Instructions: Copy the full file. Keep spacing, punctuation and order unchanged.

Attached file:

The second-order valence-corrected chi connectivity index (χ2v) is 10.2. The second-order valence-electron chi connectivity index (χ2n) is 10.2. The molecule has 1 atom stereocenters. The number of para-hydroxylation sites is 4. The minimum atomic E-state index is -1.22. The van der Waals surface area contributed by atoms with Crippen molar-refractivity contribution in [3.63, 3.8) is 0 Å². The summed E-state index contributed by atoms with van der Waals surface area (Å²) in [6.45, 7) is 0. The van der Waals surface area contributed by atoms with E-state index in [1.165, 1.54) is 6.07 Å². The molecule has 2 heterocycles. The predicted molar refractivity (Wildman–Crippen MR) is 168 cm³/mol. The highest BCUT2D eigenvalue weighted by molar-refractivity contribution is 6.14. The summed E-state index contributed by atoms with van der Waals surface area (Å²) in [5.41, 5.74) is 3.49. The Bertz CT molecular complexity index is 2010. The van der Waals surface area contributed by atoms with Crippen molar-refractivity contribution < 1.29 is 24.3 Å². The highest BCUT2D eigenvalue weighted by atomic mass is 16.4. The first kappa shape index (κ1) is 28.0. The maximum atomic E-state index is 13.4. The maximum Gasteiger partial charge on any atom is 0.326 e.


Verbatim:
The second-order valence-corrected chi connectivity index (χ2v) is 10.2. The second-order valence-electron chi connectivity index (χ2n) is 10.2. The molecule has 1 atom stereocenters. The number of para-hydroxylation sites is 4. The minimum atomic E-state index is -1.22. The van der Waals surface area contributed by atoms with Crippen molar-refractivity contribution in [3.63, 3.8) is 0 Å². The summed E-state index contributed by atoms with van der Waals surface area (Å²) in [6.45, 7) is 0. The van der Waals surface area contributed by atoms with E-state index in [1.165, 1.54) is 6.07 Å². The molecule has 2 heterocycles. The predicted molar refractivity (Wildman–Crippen MR) is 168 cm³/mol. The highest BCUT2D eigenvalue weighted by molar-refractivity contribution is 6.14. The summed E-state index contributed by atoms with van der Waals surface area (Å²) in [5.41, 5.74) is 3.49. The Bertz CT molecular complexity index is 2010. The van der Waals surface area contributed by atoms with Crippen molar-refractivity contribution < 1.29 is 24.3 Å². The highest BCUT2D eigenvalue weighted by atomic mass is 16.4. The first kappa shape index (κ1) is 28.0. The maximum atomic E-state index is 13.4. The maximum Gasteiger partial charge on any atom is 0.326 e.